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Cooking oils are simply purified fats


May 2011

cooking oilsAny supermarket shelf these days will have an enormous range of cooking oils, in fact the selection from safflower and soybean to cold pressed avocado oil can be just too much! Knowing what is best to use for frying, salads and other uses becomes more complex than choosing the best wine for a meal and it is easy to forget the basis – a cooking oil is simply a purified fat.

We hear a lot about the dangers of fat and cutting down on our intake of fat, but generally it is not just the quantity of fat in our diet that is the problem, but more importantly the type of fat. The “bad” fats which can increase the risk of certain diseases are the saturated or trans fats. Some fats, such as monounsaturated and polyunsaturated fats, are thought to actually help to lower the risk of disease.

Oil used for cooking comes in these three main types of fat: saturated, monounsaturated and polyunsaturated. The saturated fats are usually solid at room temperature and come from meat and dairy products but also in oils such as palm and coconut oil. While generally it is accepted that coconut oil is considered high risk and can contain more saturated fat than some animal fat; it must be mentioned that there are reports that indicate it is high in beneficial lauric acid which can help stabilize blood sugar, and some say this could lower the risk of heart disease and diabetes.

Generally, for cooking oils, monounsaturated and polyunsaturated vegetable fats are considered “good”. Polyunsaturated fats, found in oils such as safflower, soybean and sunflower, are liquid at room temperature and oxidize (turning dark) easily. Monounsaturated fats, such as canola, nut and olive oils, are more stable.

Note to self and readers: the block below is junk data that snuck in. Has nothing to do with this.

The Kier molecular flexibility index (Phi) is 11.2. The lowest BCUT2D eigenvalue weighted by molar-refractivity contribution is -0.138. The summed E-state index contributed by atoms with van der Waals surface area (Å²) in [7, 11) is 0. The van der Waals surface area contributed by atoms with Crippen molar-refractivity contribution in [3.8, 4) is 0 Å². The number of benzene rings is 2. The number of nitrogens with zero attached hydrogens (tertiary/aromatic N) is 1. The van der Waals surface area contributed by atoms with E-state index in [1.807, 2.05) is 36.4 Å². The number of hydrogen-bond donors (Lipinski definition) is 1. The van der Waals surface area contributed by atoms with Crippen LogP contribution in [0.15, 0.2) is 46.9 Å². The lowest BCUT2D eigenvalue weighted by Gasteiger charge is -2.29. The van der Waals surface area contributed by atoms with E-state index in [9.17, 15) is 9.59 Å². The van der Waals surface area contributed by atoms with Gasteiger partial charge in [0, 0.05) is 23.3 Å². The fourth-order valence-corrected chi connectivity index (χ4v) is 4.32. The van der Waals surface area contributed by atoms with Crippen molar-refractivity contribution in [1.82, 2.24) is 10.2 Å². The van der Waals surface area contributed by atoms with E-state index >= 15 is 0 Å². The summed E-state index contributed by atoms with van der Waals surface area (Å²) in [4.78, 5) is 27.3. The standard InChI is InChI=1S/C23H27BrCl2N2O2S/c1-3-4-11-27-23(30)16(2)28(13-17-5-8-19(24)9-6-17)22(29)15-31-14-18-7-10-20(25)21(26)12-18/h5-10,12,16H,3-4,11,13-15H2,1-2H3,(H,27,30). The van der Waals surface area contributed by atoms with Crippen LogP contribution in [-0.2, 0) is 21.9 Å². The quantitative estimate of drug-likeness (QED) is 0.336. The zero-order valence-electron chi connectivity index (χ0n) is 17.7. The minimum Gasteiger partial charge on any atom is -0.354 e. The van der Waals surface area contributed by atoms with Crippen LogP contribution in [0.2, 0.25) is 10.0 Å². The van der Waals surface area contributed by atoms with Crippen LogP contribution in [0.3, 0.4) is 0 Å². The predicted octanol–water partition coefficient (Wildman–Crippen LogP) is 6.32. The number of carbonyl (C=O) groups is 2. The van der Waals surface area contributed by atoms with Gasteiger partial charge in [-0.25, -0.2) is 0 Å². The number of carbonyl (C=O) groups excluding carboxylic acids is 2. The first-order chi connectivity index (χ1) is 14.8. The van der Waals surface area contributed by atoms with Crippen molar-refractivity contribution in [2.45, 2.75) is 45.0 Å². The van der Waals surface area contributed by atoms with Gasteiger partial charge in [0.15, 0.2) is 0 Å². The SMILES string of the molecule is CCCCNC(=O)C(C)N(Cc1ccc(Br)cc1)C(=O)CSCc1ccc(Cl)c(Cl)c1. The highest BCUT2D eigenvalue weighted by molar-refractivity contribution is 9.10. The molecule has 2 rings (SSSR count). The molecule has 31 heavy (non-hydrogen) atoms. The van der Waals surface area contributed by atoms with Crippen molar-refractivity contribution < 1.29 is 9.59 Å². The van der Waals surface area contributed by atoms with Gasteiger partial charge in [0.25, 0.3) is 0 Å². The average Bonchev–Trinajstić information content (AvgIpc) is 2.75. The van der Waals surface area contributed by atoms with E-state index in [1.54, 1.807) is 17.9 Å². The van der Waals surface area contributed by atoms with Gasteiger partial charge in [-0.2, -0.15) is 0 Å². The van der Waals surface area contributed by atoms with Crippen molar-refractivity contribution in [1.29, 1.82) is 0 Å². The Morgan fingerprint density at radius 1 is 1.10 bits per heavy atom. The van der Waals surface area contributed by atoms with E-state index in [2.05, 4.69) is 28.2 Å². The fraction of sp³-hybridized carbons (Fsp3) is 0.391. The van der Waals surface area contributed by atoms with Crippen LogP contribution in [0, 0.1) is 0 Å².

The term vegetable oil can refer to a specific oil such as pumpkin seed oil, corn oil or rapeseed oil, or it can refer to a blend of oils, often based on palm, corn and sunflower oils. Being a vegetable oil doesn’t necessarily mean it won’t have any saturated fat in it, depending on the blend.

Oils such as canola, flax seed, peanut, olive, safflower and sunflower do not contain saturated fats and are therefore the choice of many today. However, new oils are coming onto the market all the time and some are being hailed as new super foods.

Rice bran oil for instance is being talked about as one of the world’s healthiest edible oils because it contains vitamins, antioxidants and nutrients and is trans fat free. It is also very light without a strong flavour, making it ideal for cooking and baking. Another oil becoming more popular because of its nutritive properties is argan oil, produced from the kernels of the Moroccan argan tree.

Oils that have been flavoured by immersing aromatic plants, herbs, garlic and so on are growing in popularity but there is a slight health risk in that they can promote the growth of clostridium botulinum (leading to botulism) if not stored carefully.

In the preparation of cooking oils, some oils such as olive, walnut and avocado, can be produced from “cold pressing” where nothing is done but extract the oil and bottle it. Hard oilseeds such as canola or soy usually require some pre-treatment, possible steam treatment, to soften the seeds and extract the oil. However, some oils are extracted with the use of chemicals and also subjected to very high heat which can detract from their nutritional properties.

Oils are essential not only in the cooking process but also in normal diets; they can make or break a recipe; so it makes sense to learn a bit about the different oils now available and take the time to choose carefully and also to experiment.



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